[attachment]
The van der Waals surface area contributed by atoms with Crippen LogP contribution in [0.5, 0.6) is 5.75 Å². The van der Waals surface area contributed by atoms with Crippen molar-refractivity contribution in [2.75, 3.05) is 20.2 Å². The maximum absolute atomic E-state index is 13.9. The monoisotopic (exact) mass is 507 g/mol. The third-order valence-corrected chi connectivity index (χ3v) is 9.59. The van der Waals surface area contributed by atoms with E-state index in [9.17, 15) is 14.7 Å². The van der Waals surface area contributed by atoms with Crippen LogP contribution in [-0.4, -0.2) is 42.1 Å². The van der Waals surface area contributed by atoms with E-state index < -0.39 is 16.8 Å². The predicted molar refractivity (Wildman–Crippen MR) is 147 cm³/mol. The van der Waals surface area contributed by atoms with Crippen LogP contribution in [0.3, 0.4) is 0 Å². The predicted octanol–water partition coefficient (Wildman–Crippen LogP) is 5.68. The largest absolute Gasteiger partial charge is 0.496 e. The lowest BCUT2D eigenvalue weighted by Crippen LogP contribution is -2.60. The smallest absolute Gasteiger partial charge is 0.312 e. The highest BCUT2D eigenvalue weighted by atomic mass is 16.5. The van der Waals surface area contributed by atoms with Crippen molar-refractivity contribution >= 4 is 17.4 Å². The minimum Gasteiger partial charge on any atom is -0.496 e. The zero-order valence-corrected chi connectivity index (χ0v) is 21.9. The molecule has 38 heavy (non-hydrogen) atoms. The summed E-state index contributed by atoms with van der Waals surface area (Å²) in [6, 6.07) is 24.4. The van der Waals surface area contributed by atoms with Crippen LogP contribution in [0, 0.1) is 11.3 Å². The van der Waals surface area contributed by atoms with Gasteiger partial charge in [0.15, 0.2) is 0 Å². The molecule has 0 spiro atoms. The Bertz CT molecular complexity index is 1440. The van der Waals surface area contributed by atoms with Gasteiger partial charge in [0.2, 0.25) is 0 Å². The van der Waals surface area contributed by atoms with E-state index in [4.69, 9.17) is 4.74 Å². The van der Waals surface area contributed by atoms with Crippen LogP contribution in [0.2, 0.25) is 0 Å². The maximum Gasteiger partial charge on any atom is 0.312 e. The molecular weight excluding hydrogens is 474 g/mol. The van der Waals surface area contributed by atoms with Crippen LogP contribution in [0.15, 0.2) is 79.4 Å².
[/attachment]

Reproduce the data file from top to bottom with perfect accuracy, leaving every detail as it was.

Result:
The van der Waals surface area contributed by atoms with Crippen LogP contribution in [0.5, 0.6) is 5.75 Å². The van der Waals surface area contributed by atoms with Crippen molar-refractivity contribution in [2.75, 3.05) is 20.2 Å². The maximum absolute atomic E-state index is 13.9. The monoisotopic (exact) mass is 507 g/mol. The third-order valence-corrected chi connectivity index (χ3v) is 9.59. The van der Waals surface area contributed by atoms with E-state index in [9.17, 15) is 14.7 Å². The van der Waals surface area contributed by atoms with Crippen LogP contribution in [-0.4, -0.2) is 42.1 Å². The van der Waals surface area contributed by atoms with E-state index < -0.39 is 16.8 Å². The predicted molar refractivity (Wildman–Crippen MR) is 147 cm³/mol. The van der Waals surface area contributed by atoms with Crippen LogP contribution in [0.3, 0.4) is 0 Å². The predicted octanol–water partition coefficient (Wildman–Crippen LogP) is 5.68. The largest absolute Gasteiger partial charge is 0.496 e. The lowest BCUT2D eigenvalue weighted by Crippen LogP contribution is -2.60. The smallest absolute Gasteiger partial charge is 0.312 e. The highest BCUT2D eigenvalue weighted by atomic mass is 16.5. The van der Waals surface area contributed by atoms with Crippen molar-refractivity contribution >= 4 is 17.4 Å². The minimum Gasteiger partial charge on any atom is -0.496 e. The zero-order valence-corrected chi connectivity index (χ0v) is 21.9. The molecule has 38 heavy (non-hydrogen) atoms. The summed E-state index contributed by atoms with van der Waals surface area (Å²) in [6, 6.07) is 24.4. The van der Waals surface area contributed by atoms with Crippen LogP contribution in [0, 0.1) is 11.3 Å². The van der Waals surface area contributed by atoms with Gasteiger partial charge in [0.15, 0.2) is 0 Å². The molecule has 0 spiro atoms. The Bertz CT molecular complexity index is 1440. The van der Waals surface area contributed by atoms with Gasteiger partial charge in [0.2, 0.25) is 0 Å². The van der Waals surface area contributed by atoms with E-state index in [4.69, 9.17) is 4.74 Å². The van der Waals surface area contributed by atoms with Crippen LogP contribution in [0.2, 0.25) is 0 Å². The maximum Gasteiger partial charge on any atom is 0.312 e. The molecular weight excluding hydrogens is 474 g/mol. The van der Waals surface area contributed by atoms with Crippen LogP contribution in [0.15, 0.2) is 79.4 Å².